Life in the Coast Guard

By KATIE FISCHER

Joining the Guard

Michael Saturnino. Photo by Amanda Fischer
Michael Saturnino. Photo by Amanda Fischer

After completing his associate degree in biology from Sierra College, Saturnino transferred to the University of Sacramento to earn his bachelor’s in biology. It was here that Saturnino decided to join the Coast Guard in 2013.

Daily Duties

Saturnino is currently stationed in Tybee Island, Georgia, aboard the USCG Cutter Tarpon, which is an 87 foot Coastal Patrol Boat. The vessel contains a 12-man crew that consists of 10 males and two females.

When the crew is underway, which means that the boat is not currently anchored, they have many tasks to perform to make sure they are ready for action at any time.

“Doing maintenance on the engines and generators that propel the boat, as well as on the zodiac that is aboard the boat,” Saturnino said are just a few of the activities the crew members are responsible for.

The zodiac is a 17-inch inflatable boat that is aboard the Cutter Tarpon that the crew uses on rescue missions.

Fun with the Crew

Although crew members keep busy while they are underway performing the aforementioned tasks, they do have plenty of downtime that they need to fill. Much of the time is filled doing normal activities such as reading, watching television, working out or playing cards. However, the crew does manage to have some fun at each other’s expense.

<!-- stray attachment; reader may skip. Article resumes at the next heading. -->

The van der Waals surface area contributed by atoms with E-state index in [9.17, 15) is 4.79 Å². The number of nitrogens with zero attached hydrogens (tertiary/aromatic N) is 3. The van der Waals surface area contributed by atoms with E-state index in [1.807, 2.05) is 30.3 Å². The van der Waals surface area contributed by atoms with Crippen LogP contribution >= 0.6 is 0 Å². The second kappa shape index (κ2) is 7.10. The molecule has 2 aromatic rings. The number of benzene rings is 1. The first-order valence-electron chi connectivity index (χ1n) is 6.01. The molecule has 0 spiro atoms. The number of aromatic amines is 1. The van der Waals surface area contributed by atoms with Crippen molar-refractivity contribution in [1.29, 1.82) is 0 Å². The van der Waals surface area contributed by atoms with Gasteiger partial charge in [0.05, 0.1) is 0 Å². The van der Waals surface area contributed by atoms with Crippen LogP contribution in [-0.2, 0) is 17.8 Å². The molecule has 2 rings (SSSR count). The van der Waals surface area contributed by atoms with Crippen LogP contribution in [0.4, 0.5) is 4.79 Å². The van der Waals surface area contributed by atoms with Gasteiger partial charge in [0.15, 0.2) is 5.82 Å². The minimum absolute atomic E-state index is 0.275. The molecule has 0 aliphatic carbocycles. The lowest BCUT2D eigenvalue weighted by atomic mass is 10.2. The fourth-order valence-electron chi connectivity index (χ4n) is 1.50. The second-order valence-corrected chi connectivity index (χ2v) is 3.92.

“People do silly things like hide people’s hats or put their sunglasses in a glass of water and put it in the freezer or cayenne pepper in their boots, but nothing too crazy,” Saturnino said. “After all, you have to live with the people you are pranking.”

Even though the crew keeps busy and builds bonds of camaraderie while underway, members of the Coast Guard are often so busy being on duty that they will go weeks or months away from family. Saturnino says that being away from his friends and family is the hardest part of his job. His girlfriend, Amanda Fischer, understands how important his job is.

“Everything about the military involves some sort of sacrifice, and that includes quality time with the ones you love,” Fischer said. “I’m just proud to support him.”

In 2013, the Coast Guard saved 3,263 lives on over 17,000 rescues. Even with these statistics, a recent poll showed that only three percent of Americans believe that it is the most prestigious branch of the military. The Coast Guard may be the smallest branch of the military, but the men and women who are members continue to sacrifice to be able to assist and save the lives of those who are stranded.

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